A look at issues discussed by Whitehorse city council at its April 6 meeting.
City could spend $90,000 on new pump
The City of Whitehorse could be adding the purchase of a new pump for its downtown lift station to the 2021 capital budget.
At Whitehorse city council’s April 6 meeting, Arcadio Rodriguez, a senior technologist with water and waste services, brought forward a recommendation that council approve the budget change for the pump with the $90,000 to come from the city’s water and sewer reserve until gas tax funding is approved.
As Rodriguez explained, there are plans to do a full retrofit of the lift station over the next two to three years; however, some immediate repairs are required.
“A high risk of catastrophic failure at lift station #1 would be present if the interim repairs are delayed or not performed,” he said. “System failure may create flood conditions (sewer backup) in downtown dwellings and commercial locations upstream of the station; as well as a risk of discharging untreated wastewater into the environment, if a wastewater diversion measure is undertaken.”
Council will vote April 13 whether to go ahead with the pump replacement.
Anti-racism declaration considered
An anti-racism declaration could be made by municipalities throughout the territory in the near future.
The proposed declaration was presented to Whitehorse city council for consideration and the City of Dawson to take to the Association of Yukon Communities at its next Annual General Meeting.
The declaration would commit AYC to provide members with anti-racism training and education on an annual basis and for AYC to seek external funding for that training as needed.
The resolution also calls on AYC members to provide education and training to staff, elected officials and volunteers that represent the community, review bylaws and policies with an equity and inclusivity lens, and explore and advocate for other actions to build equitable communities, while also exploring participation in the Canadian Coalition of Inclusive Municipalities.
Council members appeared supportive of the resolution with Deputy Mayor Jan Stick suggesting it is “important for all communities.”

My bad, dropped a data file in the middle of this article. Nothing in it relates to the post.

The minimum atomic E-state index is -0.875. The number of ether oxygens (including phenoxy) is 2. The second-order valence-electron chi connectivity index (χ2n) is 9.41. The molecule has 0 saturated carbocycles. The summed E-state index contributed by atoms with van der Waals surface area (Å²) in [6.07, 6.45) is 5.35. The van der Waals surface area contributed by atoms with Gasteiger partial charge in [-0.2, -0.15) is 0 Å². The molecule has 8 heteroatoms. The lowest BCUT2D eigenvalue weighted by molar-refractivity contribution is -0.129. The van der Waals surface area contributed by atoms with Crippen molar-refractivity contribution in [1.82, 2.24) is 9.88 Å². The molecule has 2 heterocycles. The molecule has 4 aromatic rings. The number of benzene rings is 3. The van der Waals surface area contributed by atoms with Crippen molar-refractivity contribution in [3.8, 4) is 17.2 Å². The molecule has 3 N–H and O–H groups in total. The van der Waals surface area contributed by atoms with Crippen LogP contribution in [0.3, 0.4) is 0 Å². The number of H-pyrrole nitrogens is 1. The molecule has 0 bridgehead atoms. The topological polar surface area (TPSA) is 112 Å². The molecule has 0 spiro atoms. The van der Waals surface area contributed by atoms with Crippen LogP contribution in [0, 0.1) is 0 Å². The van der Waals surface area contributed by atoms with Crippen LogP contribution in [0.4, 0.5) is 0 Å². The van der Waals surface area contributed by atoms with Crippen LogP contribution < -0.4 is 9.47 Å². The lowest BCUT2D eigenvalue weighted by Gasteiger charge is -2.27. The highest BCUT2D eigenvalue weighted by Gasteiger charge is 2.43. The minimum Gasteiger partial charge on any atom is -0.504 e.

Stick and a number of others on council noted that while the city has taken action in a number of ways — including offering training to staff — there are always opportunities to do more and look at what could be done differently.
“We want to be inclusive and we want to be action-oriented,” Coun. Steve Roddick said.
Council will vote next week whether to move ahead with the joint submission for AYC with Dawson. If both Whitehorse and Dawson approve it, it would come forward for consideration at AYC’s next annual general meeting.
City gets set to reorganize
A number of City of Whitehorse departments may soon fall under different divisions than they currently do at the city.
In a report to council presented at its April 6 meeting, city manager Linda Rapp highlighted the plans, noting that while a larger corporate reorganization had been planned, it is not the right time so a smaller reorganization will happen.
“It was recognized that the timing is not right for a larger process which may be better considered after the completion of the building consolidation project and COVID being behind us,” she stated in the report.
Among the changes planned that will happen are the creation of a property management department that would include building maintenance and vertical infrastructure, a corporate human resources division, moving transit to development services, renaming community and recreation services to community services, and putting legislative services as the lead for the wildland fire risk reduction strategy as policies and bylaws will need to be developed from that.
Compost donation considered
It’s not every day the city is asked to provide a donation in dirt, but that’s exactly what the Yukon Anti-Poverty Coalition is looking for.
The coalition will be working on a Ground Share project from April to September, an initiative focused on growing food.
“The Yukon Anti-Poverty Coalition is asking for 100 complimentary bags of compost (valued at $500) to be used to minimize a barrier in participating in the pilot project, and also as a tool to increase the likelihood of a successful harvest,” city planning and sustainability manager Melodie Simard stated in a report to council.
While the city doesn’t have a method for donating assets (which compost would be classified as), it’s recommended council approve a grant of $500 from the council donation account that would go towards the project for the coalition to purchase compost.
Council will vote on the donation Arpil 13.
Drainage, development application changes proposed
Changes could be made to City of Whitehorse drainage requirements and development applications.
Pat Ross, the city’s manager of land and building services, brought forward the changes to the zoning bylaw at Whitehorse city council’s April 6 meeting.
The changes are aimed at improving and streamlining the development permit process while also creating more clear guidelines around site grading and drainage for properties.
If council approves first reading of the bylaw April 13, a public hearing would be held May 10 with a report on the hearing coming to council June 7 before second and third reading June 14.